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Re: SMIL Animation and CSS OM

From: Cameron McCormack <cam@mcc.id.au>
Date: Fri, 13 Jul 2007 16:00:51 +1000
To: Sjoerd Mullender <sjoerd@acm.org>
Cc: www-smil@w3.org, Cyril Concolato <cyril.concolato@enst.fr>, Bjoern Hoehrmann <derhoermi@gmx.net>, Patrick Schmitz <cogit@ludicrum.org>
Message-ID: <20070713060051.GA17152@arc.mcc.id.au>

Hi Sjoerd.

Sjoerd Mullender:
> Several people have reported in the past that there is a contradiction
> in SMIL 2.0 (and 2.1) Animation with respect to the CSS OM.  I am now
> trying to address this issue, but I would like to get some feedback.
> But first my apologies that this took so long.  Until recently there was
> nobody within the Working Group really responsible for Animation.  I am
> now trying to resolve these old issues in preparation for the next
> version of SMIL.
> The problem, as I understand it, is that in the Sandwich Model we say:
> - the value on which the animation is to operate is read from the CSS OM
> using getComputedStyle();
> - the new, computed value is written to the override style sheet in the
> The problem with this is that getComputedStyle() (apparently -- I am not
> a CSS expert) takes the override style sheet into account, and thus
> there is at the very least confusion, and quite possibly a
> contradiction, with the possible result that animations are applied more
> than once.

Yes that’s correct.

> This is of course not the intention.  SMIL Animations should be applied
> once, so we should fix the text to make that clear(er).  Of course, we
> should keep in mind that the relevant text is all only informative.
> The current text says:
> "When animation is applied to CSS properties of a particular element,
> the base value to be animated is read using the (readonly)
> getComputedStyle() method on that element. The values produced by the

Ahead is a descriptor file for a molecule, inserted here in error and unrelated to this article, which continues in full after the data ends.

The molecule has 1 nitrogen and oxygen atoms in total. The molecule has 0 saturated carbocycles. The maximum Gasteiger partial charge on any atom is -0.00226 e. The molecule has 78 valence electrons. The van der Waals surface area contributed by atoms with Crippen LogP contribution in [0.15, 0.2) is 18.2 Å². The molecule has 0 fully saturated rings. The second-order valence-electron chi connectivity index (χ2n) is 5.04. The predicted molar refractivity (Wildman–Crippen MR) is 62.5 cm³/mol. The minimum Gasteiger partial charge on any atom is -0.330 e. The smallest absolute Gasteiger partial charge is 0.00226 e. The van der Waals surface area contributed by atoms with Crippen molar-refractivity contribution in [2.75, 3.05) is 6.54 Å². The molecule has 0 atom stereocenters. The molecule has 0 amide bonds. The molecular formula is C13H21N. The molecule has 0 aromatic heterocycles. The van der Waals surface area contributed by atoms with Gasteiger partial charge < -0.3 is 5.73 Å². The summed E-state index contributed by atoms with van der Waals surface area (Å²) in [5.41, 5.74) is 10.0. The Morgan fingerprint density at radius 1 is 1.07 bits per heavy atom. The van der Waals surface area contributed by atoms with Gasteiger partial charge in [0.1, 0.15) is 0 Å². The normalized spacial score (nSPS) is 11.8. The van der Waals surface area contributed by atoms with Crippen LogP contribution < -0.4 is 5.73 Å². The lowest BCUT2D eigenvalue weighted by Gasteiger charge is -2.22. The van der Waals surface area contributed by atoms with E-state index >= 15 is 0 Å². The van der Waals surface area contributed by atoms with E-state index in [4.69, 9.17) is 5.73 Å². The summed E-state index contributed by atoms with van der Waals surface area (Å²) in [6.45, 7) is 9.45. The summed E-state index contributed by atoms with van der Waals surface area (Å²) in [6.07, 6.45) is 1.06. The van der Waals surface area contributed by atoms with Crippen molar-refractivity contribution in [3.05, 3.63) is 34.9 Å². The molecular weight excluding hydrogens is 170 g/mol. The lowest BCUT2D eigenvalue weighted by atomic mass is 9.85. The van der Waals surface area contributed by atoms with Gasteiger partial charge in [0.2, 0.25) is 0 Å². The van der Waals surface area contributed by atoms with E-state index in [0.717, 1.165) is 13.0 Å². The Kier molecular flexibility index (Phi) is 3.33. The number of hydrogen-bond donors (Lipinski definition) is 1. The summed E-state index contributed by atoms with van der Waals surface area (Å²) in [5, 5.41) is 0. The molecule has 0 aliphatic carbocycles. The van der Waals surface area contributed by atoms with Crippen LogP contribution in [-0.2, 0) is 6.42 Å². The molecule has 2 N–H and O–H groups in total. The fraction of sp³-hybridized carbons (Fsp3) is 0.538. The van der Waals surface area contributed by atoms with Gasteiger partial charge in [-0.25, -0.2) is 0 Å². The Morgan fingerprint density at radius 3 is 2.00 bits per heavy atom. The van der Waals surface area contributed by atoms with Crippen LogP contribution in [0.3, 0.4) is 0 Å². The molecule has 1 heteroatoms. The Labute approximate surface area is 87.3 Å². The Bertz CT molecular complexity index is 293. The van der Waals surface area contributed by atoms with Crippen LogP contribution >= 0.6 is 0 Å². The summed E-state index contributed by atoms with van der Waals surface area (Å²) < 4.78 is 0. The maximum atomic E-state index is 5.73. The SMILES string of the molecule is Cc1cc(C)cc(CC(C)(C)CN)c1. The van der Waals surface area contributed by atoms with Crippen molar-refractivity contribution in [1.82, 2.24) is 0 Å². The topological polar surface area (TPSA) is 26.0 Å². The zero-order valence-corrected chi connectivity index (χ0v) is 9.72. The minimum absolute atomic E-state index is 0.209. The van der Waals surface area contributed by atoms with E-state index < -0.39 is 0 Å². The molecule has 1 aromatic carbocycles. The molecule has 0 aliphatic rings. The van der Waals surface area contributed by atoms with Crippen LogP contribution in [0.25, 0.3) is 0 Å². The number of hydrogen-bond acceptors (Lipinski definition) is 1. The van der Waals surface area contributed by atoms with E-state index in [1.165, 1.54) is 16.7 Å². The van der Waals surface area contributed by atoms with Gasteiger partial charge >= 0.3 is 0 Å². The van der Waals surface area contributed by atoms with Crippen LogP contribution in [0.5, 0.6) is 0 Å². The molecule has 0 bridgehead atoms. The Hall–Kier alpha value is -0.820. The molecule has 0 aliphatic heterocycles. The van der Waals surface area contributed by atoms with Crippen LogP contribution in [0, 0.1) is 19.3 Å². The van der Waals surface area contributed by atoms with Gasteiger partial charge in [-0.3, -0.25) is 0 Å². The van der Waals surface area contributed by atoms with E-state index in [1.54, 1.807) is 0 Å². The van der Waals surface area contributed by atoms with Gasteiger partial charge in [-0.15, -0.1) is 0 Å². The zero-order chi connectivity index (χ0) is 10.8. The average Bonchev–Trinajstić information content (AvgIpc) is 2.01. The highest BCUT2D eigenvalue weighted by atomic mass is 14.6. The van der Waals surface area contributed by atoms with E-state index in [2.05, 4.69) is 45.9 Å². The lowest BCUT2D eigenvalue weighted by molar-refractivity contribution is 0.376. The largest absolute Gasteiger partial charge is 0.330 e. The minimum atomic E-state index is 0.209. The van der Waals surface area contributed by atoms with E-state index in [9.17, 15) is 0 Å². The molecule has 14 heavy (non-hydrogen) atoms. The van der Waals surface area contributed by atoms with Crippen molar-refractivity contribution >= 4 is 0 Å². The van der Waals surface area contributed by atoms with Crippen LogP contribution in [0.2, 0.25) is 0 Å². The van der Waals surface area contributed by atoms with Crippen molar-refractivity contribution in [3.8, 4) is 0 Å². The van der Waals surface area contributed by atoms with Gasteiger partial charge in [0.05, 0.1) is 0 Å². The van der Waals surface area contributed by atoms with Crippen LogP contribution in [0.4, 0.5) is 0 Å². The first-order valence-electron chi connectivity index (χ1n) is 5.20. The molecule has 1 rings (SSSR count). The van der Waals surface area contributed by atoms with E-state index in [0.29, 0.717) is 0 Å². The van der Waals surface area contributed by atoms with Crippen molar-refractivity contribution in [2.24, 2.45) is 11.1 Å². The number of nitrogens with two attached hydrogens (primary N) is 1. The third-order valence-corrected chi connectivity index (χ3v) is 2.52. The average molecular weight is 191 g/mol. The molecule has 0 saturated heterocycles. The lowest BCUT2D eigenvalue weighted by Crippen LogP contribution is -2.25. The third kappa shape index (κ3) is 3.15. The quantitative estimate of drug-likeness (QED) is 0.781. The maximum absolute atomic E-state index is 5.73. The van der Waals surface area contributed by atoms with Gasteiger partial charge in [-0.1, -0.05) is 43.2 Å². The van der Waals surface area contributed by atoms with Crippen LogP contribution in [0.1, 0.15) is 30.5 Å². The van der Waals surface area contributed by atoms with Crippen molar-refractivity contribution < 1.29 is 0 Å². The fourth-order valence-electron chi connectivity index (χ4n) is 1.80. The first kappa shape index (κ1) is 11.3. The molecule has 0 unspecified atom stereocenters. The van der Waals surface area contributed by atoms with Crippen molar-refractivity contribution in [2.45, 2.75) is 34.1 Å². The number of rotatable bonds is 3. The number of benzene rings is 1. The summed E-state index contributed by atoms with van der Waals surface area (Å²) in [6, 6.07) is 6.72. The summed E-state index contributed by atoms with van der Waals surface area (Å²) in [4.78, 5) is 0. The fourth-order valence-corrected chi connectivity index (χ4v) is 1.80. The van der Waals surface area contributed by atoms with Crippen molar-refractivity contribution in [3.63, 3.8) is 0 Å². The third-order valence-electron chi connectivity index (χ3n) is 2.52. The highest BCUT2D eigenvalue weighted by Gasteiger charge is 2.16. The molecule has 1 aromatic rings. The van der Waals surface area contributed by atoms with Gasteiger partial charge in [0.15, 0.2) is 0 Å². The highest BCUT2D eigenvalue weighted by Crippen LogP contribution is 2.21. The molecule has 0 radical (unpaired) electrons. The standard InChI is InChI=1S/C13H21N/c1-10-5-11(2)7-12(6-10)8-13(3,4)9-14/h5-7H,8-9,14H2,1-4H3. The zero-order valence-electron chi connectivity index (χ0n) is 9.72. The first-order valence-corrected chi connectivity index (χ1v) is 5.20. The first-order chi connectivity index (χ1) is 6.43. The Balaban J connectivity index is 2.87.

> animation are written into an override stylesheet for that element,
> which may be obtained using the getOverrideStyle() method."
> My proposal is to tack a sentence on to this:
> "Note that it is assumed that before reading the value, the override
> stylesheet is cleared so that the animation works on the original
> document value."
> My question to the various reporters (and others): would this be
> sufficient to resolve the issue?

It would resolve the issue, but isn’t ideal since you wouldn’t want to
remove the styles for other properties that the author’s script has
inserted into the override style sheet.

How about, for the whole paragraph:

  In CSS 2 and the DOM 2 CSS OM, the terms “specified”, “computed”
  and “actual” are used to describe the result of performing the
  cascade, resolving relative values and applying any user agent
  specific approximations for a given property, respectively.  When
  an animation targets a CSS property of a particular element,
  the base value is given by the computed value of the property,
  ignoring the effect of any override style sheets.  The values produced
  by the animation are written into an override style sheet for that
  element.  Thus, one way an implementation may effect CSS property
  animations is by first removing any rule corresponding to the property
  in the element’s override style sheet (obtained via the
  DocumentCSS.getOverrideStyle() method), reading the current base value
  from the style sheet returned from ViewCSS.getComputedStyle(), then
  writing a new rule into the element’s override style sheet assigning
  the property the animated value.

Why is this text informative, though?  Is there any normative text that
states how CSS properties are meant to be animated?  Would it be
acceptable for a user agent to instead, say, have a new “animation”
origin that the CSS engine must implement, and give it a higher
precedence in the cascade than author style sheets?



Cameron McCormack, http://mcc.id.au/
	xmpp:heycam@jabber.org  ▪  ICQ 26955922  ▪  MSN cam@mcc.id.au
Received on Friday, 13 July 2007 13:58:33 UTC

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